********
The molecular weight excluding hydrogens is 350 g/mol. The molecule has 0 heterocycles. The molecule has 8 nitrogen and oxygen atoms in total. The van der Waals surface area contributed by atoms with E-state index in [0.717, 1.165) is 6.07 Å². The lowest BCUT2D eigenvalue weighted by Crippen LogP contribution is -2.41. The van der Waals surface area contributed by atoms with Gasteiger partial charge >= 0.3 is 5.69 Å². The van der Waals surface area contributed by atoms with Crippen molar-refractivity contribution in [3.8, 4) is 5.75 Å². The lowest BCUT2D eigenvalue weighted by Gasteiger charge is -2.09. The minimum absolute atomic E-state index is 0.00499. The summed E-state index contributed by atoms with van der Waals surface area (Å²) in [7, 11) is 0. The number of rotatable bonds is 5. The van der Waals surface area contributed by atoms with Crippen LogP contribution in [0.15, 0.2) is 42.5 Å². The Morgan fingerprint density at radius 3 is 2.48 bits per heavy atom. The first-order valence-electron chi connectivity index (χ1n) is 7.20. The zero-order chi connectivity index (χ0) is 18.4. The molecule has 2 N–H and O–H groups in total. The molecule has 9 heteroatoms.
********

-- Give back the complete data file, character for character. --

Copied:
The molecular weight excluding hydrogens is 350 g/mol. The molecule has 0 heterocycles. The molecule has 8 nitrogen and oxygen atoms in total. The van der Waals surface area contributed by atoms with E-state index in [0.717, 1.165) is 6.07 Å². The lowest BCUT2D eigenvalue weighted by Crippen LogP contribution is -2.41. The van der Waals surface area contributed by atoms with Gasteiger partial charge >= 0.3 is 5.69 Å². The van der Waals surface area contributed by atoms with Crippen molar-refractivity contribution in [3.8, 4) is 5.75 Å². The lowest BCUT2D eigenvalue weighted by Gasteiger charge is -2.09. The minimum absolute atomic E-state index is 0.00499. The summed E-state index contributed by atoms with van der Waals surface area (Å²) in [7, 11) is 0. The number of rotatable bonds is 5. The van der Waals surface area contributed by atoms with Crippen LogP contribution in [0.15, 0.2) is 42.5 Å². The Morgan fingerprint density at radius 3 is 2.48 bits per heavy atom. The first-order valence-electron chi connectivity index (χ1n) is 7.20. The zero-order chi connectivity index (χ0) is 18.4. The molecule has 2 N–H and O–H groups in total. The molecule has 9 heteroatoms.